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I’ve chalked up 2015 revenue for the PC and console games market in Iran to approximately $140 million, based on research firm Newzoo’s latest data, and project it to grow to $167 million this year. But the majority of this is hard to measure or accurately track because it lurks in gray and black markets due to decades of sanctions and the absence of official distribution channels.

Gameguise ran a triple-A gamer study this month to help us shed light on this murky landscape. Between January 25 and January 28, 743 respondents completed the survey on our channel on Line, the popular messaging app in Iran. They all qualified as owning a game console, while 70 percent of the sample, or 1,875 respondents, disqualified. Over 80 percent accessed the survey via a VPN partly due to the fact that the survey platform we’re using, Survey Gizmo, is blocked by some ISPs.

Iran’s most beloved console is the Xbox 360 (42 percent), and the PS4 (31 percent) has twice the market share as Xbox One (14 percent). Xbox 360 and PS3 will likely continue to thrive in the country for at least a few more years since the market supply consists mostly of super-cheap ripped-off copies that have been “localized.” Iranians are paying up to just a few bucks for a title that would otherwise cost them 15-20 times more. Many stores nonchalantly showcase copies and originals side-by-side on their racks.

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The situation becomes worse by how the gaming authority in Iran, Bonyad, and its rating agency, ESRA, are endorsing and profiting from the illegitimate trade. In fact their stamp, located at the bottom-left of the packaging, is in many cases tantamount to labeling the foreign console or PC game that is sitting there on the shelf a “copy.”

Iran ratings

The process goes something like this:

  1. Companies acquire the original and then make a copy that is editable.
  2. The game artwork, storyboard, and text are modified where required so as to abide to the moral content guidelines of the Islamic Republic. In most instances this already involves some back-and-forth with ESRA.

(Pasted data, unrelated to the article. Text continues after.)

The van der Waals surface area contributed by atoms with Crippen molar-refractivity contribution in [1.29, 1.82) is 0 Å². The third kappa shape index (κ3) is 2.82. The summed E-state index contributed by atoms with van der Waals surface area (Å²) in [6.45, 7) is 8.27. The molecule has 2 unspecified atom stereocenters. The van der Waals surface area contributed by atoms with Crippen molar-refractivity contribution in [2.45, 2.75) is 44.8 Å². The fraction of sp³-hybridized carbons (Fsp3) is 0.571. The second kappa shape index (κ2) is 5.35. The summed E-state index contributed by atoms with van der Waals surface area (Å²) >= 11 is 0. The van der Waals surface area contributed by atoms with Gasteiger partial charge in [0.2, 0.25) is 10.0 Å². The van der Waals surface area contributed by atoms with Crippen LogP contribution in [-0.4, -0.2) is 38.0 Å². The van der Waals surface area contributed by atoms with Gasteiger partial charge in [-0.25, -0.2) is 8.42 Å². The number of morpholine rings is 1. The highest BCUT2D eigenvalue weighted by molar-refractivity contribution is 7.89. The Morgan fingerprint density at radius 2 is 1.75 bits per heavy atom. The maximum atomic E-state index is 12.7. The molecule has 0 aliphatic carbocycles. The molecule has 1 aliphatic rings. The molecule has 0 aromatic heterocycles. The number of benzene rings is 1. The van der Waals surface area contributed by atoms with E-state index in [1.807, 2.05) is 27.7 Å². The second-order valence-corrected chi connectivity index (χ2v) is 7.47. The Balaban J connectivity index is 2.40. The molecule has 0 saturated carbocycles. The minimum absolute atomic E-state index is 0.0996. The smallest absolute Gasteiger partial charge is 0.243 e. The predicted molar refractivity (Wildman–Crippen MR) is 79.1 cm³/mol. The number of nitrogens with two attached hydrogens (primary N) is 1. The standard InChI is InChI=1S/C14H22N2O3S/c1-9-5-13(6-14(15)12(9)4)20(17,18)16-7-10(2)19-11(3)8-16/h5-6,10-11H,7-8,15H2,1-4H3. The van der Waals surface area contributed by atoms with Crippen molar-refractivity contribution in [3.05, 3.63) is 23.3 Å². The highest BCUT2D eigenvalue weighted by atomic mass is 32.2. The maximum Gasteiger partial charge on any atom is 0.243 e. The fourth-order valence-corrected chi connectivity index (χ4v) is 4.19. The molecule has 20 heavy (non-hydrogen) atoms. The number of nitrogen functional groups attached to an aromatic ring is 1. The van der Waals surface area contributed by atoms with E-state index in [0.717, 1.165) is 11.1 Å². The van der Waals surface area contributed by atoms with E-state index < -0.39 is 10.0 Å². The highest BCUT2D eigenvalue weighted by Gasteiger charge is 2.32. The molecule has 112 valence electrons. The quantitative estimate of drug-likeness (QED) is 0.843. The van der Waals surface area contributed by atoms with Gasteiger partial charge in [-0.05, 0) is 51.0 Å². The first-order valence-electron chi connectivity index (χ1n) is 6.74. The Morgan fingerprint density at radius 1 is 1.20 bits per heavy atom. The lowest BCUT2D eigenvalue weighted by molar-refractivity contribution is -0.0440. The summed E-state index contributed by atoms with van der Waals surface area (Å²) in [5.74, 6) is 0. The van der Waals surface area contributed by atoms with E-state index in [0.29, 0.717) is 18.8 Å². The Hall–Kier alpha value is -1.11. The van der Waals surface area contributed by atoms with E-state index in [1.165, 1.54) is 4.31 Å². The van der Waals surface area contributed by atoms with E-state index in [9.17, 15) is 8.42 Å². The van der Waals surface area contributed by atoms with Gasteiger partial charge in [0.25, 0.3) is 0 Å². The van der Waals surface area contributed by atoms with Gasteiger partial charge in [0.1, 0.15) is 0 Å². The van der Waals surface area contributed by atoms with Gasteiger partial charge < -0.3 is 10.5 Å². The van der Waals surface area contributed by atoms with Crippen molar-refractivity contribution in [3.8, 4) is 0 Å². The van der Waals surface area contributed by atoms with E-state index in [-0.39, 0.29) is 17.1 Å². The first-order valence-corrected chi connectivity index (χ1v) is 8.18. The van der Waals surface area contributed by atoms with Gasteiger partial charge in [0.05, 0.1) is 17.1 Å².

3. ESRA processes the application and, once granted, receives a stamp of approval that deems it legal for public distribution.
  4. ESRA/Bonyad makes a small profit from every copy sold at these stores.

The eighth generation of consoles, however, has proven uncrackable, so customers have no choice but to pay the substantially higher costs. PS4 ownership is remarkably high, reflecting the willingness of Iranian gamers to access the best regardless of cost. With the country now opening up, it’ll behoove the government to have Bonyad stop participating in the illegitimate trade of ripped-off copies and so help pave the way for cleaner market conditions that will attract official distributors to enter.

Sixty-two percent of gamers purchase their consoles and games, original or copy, from shops in Iran. A wide variety of the stores exist at Iranian tech bazaars, most of which thank their existence to the absence of the official distributors who have been barred from entering for decades. Online, however, is rapidly growing in popularity, with 27 percent opting in to order from the likes of Digikala, a top e-commerce site for all things tech. Digikala only sells originals of console games but does apparently sell copies of PC games.

Console gamers really put in the hours in Iran, likely because more than a few are either students (27 percent) or unemployed (17 percent). Forty-nine percent play at least once a day, and 26 percent play several times a day. Fifty-four percent play for at least one hour a day, 22 percent for three hours or more, and 5 percent for over five hours. Action & adventure games (47 percent) consumes most of that time, with sports (21 percent, with EA’s FIFA Soccer being No. 1) following and the remaining genres lag well behind, all below the double-digital threshold.

Online gaming on consoles is thriving, which is surprising given that affordable bandwidth packages offered by ISPs are often too slow to be able to connect firmly to Xbox and PlayStation networks without experiencing lag and continual disconnections. Indeed, 58 percent indicate that they experience connection disruptions, of which one-third state it is a frequent bane to their existence.

Regardless, 27 percent are playing online at least once a day, and 15 percent are playing several times a day. A further 30 percent are paying for in-game features or services. On a monthly basis, two-thirds purchase less than $30 and 21 percent between $30 to $85. The whale groups are present in above average proportions with 4 percent stating they pay between $85 to $142 per month and 3 percent are even paying more than $285.

Online gaming in Iran

Thirty-three percent play PC games, of which 35 percent play at least once a day, and 21 percent indicate playing several times a day. One of the most exciting tidbits is Steam in Iran. Thirty-five percent play games on the platform, of which 22 percent play several times a day and 19 percent play at least once a day.

PC and Steam in Iran

Stay tuned as I dig deeper into the world of this hardcore Steam community in Iran.

Amir-Esmaeil Bozorgzadeh is a cofounder at Gameguise, a Dubai-based publisher of online games in the Middle East and a consultancy to global game developers and publishers that need local help in understanding and operating in the market.


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